Message Not Read  RE: NIL: Albin's Cry For Help
   Posted: 5/27/2024 10:24:13 PM 
OhioBobcat wrote:
Alan Swank wrote:
OhioBobcat wrote:
Alan Swank wrote:
Bobcat Love's Sense of Shame wrote:
OhioBobcat wrote:


The money is far from being "the same." The NIL collectives are a completely different animal than earmarked donations to athletic department projects.

There's always been a facilities race in college athletics, and it's been accelerated in the last 20 years (new buildings, new equipment, improved training facilities, academic centers, etc). The money that goes into those projects certainly has a purpose to help attract student athletes to a school. But their main purpose is to help them train and improve the students who are there while at that school. The money goes/went to a physical structure like a building, a weight room and equipment that the entire team/programs can use while affiliated with their respective programs. You can walk into Ohio's stadium tower, weight room, indoor facility or endzone facility today, and you can came back in 10, 20 or 30 years, and they'll still be standing (and will most likely have been renovated and improved with even more funds through donations). They were investments that were made that aided the construction of those facilities. Those donations went towards a project, they did not go to a student athlete for them to use the funds as they see fit. And the purpose of those donations ultimately benefits the student athletes as they become the beneficiaries, they reap the rewards from being able to utilize the projects those donations help create. It's a brick-and-mortar type of an investment that benefits many. It has a defined use and purpose.

The NIL collectives, however, are totally different. It allows people to give money to the collective that ultimately will result in a payout to players for "services." Don't even get me started on that part. But the NIL collectives are literally used to compensate players directly. Pay them to stay at a school, pay them to leave their school for another. It's taking your money, giving it to the collective, and it eventually ending up in the players' bank accounts to do whatever they want with it. Buy a new car, go on a shopping spree, drink it away on Court Street, save it, invest it, whatever. This is clearly different than making donations. Yes, it all concerns money, but it's apples and oranges as to where the money goes and how it is actually used.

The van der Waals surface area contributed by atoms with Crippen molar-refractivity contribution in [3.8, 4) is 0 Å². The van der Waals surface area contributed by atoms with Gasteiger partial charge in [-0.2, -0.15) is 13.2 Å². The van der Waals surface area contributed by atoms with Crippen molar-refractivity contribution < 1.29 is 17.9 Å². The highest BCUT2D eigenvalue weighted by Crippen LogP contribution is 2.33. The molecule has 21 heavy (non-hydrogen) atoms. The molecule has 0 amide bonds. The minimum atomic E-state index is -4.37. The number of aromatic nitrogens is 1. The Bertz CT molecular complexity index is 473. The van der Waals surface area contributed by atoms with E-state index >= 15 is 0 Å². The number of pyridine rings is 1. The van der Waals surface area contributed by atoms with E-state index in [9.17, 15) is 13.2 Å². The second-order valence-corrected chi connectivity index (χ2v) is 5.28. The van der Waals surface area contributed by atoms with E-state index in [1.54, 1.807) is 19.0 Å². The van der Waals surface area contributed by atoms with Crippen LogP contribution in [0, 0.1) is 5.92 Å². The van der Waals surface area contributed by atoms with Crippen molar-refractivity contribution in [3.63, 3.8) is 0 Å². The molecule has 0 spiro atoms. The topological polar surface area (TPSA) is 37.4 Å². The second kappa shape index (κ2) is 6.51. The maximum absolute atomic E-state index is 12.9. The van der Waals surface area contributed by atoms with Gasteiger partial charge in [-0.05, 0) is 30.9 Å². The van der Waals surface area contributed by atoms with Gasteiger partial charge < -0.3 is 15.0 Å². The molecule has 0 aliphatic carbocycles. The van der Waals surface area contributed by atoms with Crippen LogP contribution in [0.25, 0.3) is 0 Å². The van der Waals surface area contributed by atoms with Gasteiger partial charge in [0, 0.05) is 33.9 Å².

You're describing how the money's being used, not where it came from.

The NIL donor base is basically exactly the same as the school's donor base for facilities and the like. These NIL collectives aren't magically creating millions of dollars in net new donations. The money's the same, it's now spent differently.


As a college development officer I can say you're spot on. At an individual donor level, the alum who gives to athletics (most donors are alums) is now torn between giving to a ransom pool or the athletics general fund. For example, Bobcat Club dollars going into the athletics general fund get you three priority points. If the donation is sport specific, it's one point per dollar. Does a donor do that or pay into a ransom pool. From what I'm reading in this thread, most folks are saying you can keep the hostage.


Very good examples, but what you failed to mention is the main component/layer to all of this. REMEMBER - NIL collectives are independent from the colleges and universities (for the time being) - despite the fact that they turn around and feed right into them. Donations (to the university) have long been abled to be earmarked for a specific target area (a general fund, a specific sport, a specific project, etc). But with the introduction of NIL collectives, universities aren't wanting their long-time and/or current donors to stop sending money to the school and instead send it towards the collectives (no, no, no...). They want donors to continue making their contributions AND are now being lobbied/asked (either directly or indirectly) to send additional money to NIL collectives (such as our example of a plea from coach). Make no mistake here - the objective here isn't for you to decide where to send your money, the objective to get you to send more money and to different and separate platforms. Hence my point about the money not being the same. They don't want you to put $1,000 in the right hand (university donations) and then move that $1,000 to the left hand instead (NIL collectives). They want to you put $1,000 into BOTH hands for both parties and platforms to use.


While all of that is true, only 8% of college alumni donate to their alma maters.



Keep in mind, the percentage of alums who donate can be very misleading when it comes to financial contribution results. Every institution wants as many alums to donate as possible to not only drive up the number of alums who offer support through giving, but to of course, reach their contribution goals. They will tell you that any gift, no matter how big or small, counts and matters. And while true, they do and can, but they do so in varying degrees. You could have an extraordinary high number of alums donate a modest amount that would drive up the percentage of collectable donated figures. But the reality is, they’re really in search of that small percentage of “Lead Donors” who can make lead gift donations to contribute (quality over quantity). These are the heavy-hitters. They are the difference makers. A single Lead Donor gift often exceeds the total combined contribution of others donations by a landslide. These are the game-changing donors who often have their names on buildings, scholarships named after them, etc. They are the people who can help get things done. These are and have always been the target groups to raise money and support through their donations and giving. And they are now also a pivotal and vital part (or sought after part) of the arms race through collectives. It’s getting the deep-pocket donors to give and keep giving that drives much of these topics we’re discussing.